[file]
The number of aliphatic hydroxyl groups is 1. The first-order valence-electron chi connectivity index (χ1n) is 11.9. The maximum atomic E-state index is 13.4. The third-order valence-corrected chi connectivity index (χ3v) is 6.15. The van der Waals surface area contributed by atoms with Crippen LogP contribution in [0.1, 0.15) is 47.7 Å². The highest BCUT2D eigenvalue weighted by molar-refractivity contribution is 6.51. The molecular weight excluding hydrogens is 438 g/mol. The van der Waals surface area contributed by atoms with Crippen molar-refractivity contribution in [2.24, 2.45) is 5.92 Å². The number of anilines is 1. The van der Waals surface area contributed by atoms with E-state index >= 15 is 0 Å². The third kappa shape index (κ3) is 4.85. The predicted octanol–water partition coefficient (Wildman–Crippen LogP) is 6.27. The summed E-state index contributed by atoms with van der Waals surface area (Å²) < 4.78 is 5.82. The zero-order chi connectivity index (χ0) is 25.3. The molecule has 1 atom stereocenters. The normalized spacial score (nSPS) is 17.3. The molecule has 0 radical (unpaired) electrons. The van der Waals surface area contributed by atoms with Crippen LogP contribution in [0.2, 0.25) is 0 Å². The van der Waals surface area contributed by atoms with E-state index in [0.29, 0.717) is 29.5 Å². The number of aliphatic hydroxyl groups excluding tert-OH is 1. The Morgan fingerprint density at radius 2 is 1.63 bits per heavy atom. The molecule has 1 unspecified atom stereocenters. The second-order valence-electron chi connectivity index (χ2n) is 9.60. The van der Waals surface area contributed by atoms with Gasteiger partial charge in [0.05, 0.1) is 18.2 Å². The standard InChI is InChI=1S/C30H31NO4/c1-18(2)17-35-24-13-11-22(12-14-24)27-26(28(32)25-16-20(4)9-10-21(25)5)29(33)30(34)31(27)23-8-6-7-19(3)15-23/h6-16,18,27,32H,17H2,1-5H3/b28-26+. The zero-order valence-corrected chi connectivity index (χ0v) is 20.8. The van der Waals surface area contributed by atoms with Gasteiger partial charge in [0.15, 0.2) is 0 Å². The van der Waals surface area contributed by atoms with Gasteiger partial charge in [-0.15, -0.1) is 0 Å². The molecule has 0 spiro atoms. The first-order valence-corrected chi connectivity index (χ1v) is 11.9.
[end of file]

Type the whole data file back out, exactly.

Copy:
The number of aliphatic hydroxyl groups is 1. The first-order valence-electron chi connectivity index (χ1n) is 11.9. The maximum atomic E-state index is 13.4. The third-order valence-corrected chi connectivity index (χ3v) is 6.15. The van der Waals surface area contributed by atoms with Crippen LogP contribution in [0.1, 0.15) is 47.7 Å². The highest BCUT2D eigenvalue weighted by molar-refractivity contribution is 6.51. The molecular weight excluding hydrogens is 438 g/mol. The van der Waals surface area contributed by atoms with Crippen molar-refractivity contribution in [2.24, 2.45) is 5.92 Å². The number of anilines is 1. The van der Waals surface area contributed by atoms with E-state index >= 15 is 0 Å². The third kappa shape index (κ3) is 4.85. The predicted octanol–water partition coefficient (Wildman–Crippen LogP) is 6.27. The summed E-state index contributed by atoms with van der Waals surface area (Å²) < 4.78 is 5.82. The zero-order chi connectivity index (χ0) is 25.3. The molecule has 1 atom stereocenters. The normalized spacial score (nSPS) is 17.3. The molecule has 0 radical (unpaired) electrons. The van der Waals surface area contributed by atoms with Crippen LogP contribution in [0.2, 0.25) is 0 Å². The van der Waals surface area contributed by atoms with E-state index in [0.29, 0.717) is 29.5 Å². The number of aliphatic hydroxyl groups excluding tert-OH is 1. The Morgan fingerprint density at radius 2 is 1.63 bits per heavy atom. The molecule has 1 unspecified atom stereocenters. The second-order valence-electron chi connectivity index (χ2n) is 9.60. The van der Waals surface area contributed by atoms with Gasteiger partial charge in [0.05, 0.1) is 18.2 Å². The standard InChI is InChI=1S/C30H31NO4/c1-18(2)17-35-24-13-11-22(12-14-24)27-26(28(32)25-16-20(4)9-10-21(25)5)29(33)30(34)31(27)23-8-6-7-19(3)15-23/h6-16,18,27,32H,17H2,1-5H3/b28-26+. The zero-order valence-corrected chi connectivity index (χ0v) is 20.8. The van der Waals surface area contributed by atoms with Gasteiger partial charge in [0.15, 0.2) is 0 Å². The van der Waals surface area contributed by atoms with Gasteiger partial charge in [-0.15, -0.1) is 0 Å². The molecule has 0 spiro atoms. The first-order valence-corrected chi connectivity index (χ1v) is 11.9.